Opportunities & pitfalls in healthcare IoT
A recent report by Vodafone titled Better Health, Connected Health: How 5G and IoT Technology can Transform Health and Social Care found overwhelming support for the introduction and increase of digital technologies in the NHS, including 5G and IoT, as a way of streamlining healthcare and making it more affordable.
The Internet of Things (IoT) is described as a network of physical devices that uses connectivity to enable the exchange of data. In the context of healthcare, IoT, powered by the new and emerging 5G networks, can have potential benefits. These include clinicians using data-intensive augmented reality or virtual reality visualizations to help patients better understand a diagnosis or treatment and technologies that can help a specialist better analyze a patient's condition.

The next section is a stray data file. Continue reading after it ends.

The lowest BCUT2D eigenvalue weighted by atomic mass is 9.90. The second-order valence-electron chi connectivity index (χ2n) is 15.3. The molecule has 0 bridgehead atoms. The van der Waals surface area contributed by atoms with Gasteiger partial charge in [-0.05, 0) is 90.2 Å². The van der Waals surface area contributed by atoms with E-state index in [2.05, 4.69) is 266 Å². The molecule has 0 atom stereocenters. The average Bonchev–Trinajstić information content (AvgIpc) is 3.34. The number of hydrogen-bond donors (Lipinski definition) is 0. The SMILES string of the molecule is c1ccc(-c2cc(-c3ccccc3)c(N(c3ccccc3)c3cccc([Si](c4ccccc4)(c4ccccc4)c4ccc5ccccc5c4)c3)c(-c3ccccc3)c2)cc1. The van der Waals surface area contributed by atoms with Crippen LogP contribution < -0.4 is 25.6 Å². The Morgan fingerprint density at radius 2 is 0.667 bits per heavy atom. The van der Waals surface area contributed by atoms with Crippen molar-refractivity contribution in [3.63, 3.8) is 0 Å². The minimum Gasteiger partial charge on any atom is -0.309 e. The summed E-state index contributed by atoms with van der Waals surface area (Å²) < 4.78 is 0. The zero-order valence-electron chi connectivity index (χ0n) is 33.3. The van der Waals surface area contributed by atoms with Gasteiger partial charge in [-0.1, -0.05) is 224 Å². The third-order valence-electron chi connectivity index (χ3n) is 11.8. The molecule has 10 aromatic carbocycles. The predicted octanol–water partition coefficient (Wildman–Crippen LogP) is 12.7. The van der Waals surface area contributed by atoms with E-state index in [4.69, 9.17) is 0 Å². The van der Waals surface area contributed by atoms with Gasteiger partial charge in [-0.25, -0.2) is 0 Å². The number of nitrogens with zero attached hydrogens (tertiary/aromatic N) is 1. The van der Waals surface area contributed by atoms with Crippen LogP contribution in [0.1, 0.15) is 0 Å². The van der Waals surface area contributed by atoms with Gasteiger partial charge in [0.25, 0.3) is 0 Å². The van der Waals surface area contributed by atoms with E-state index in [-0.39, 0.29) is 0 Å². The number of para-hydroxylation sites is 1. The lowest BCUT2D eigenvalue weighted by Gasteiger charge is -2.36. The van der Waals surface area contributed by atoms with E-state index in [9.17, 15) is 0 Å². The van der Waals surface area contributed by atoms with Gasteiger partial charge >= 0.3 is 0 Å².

However, the use of IoT in healthcare is not without its pitfalls – by and large, IoT devices cannot be centrally managed, patched, updated, or secured. IoT devices are simple and functional and this makes them vulnerable to being exploited by cybercriminals.
Evan Dumas, Regional Director, Southeast Asia, Check Point Software Technologies shares his insights on the opportunities and threats of IoT in healthcare, as well tips on preventing ransomware attacks.
Benefits of leveraging IoT in healthcare
According to Dumas, some of the benefits of leveraging IoT in healthcare include decreased operational costs (through the use of IoT medical devices), better patient experience and reduction of errors. In terms of improving patient experience, IoT connected healthcare applications can offer remote monitoring and make physical spaces smarter and more integrated. The improved efficiency of operations, clinical tasks, and management of essential resources all contribute to the improvement in experience.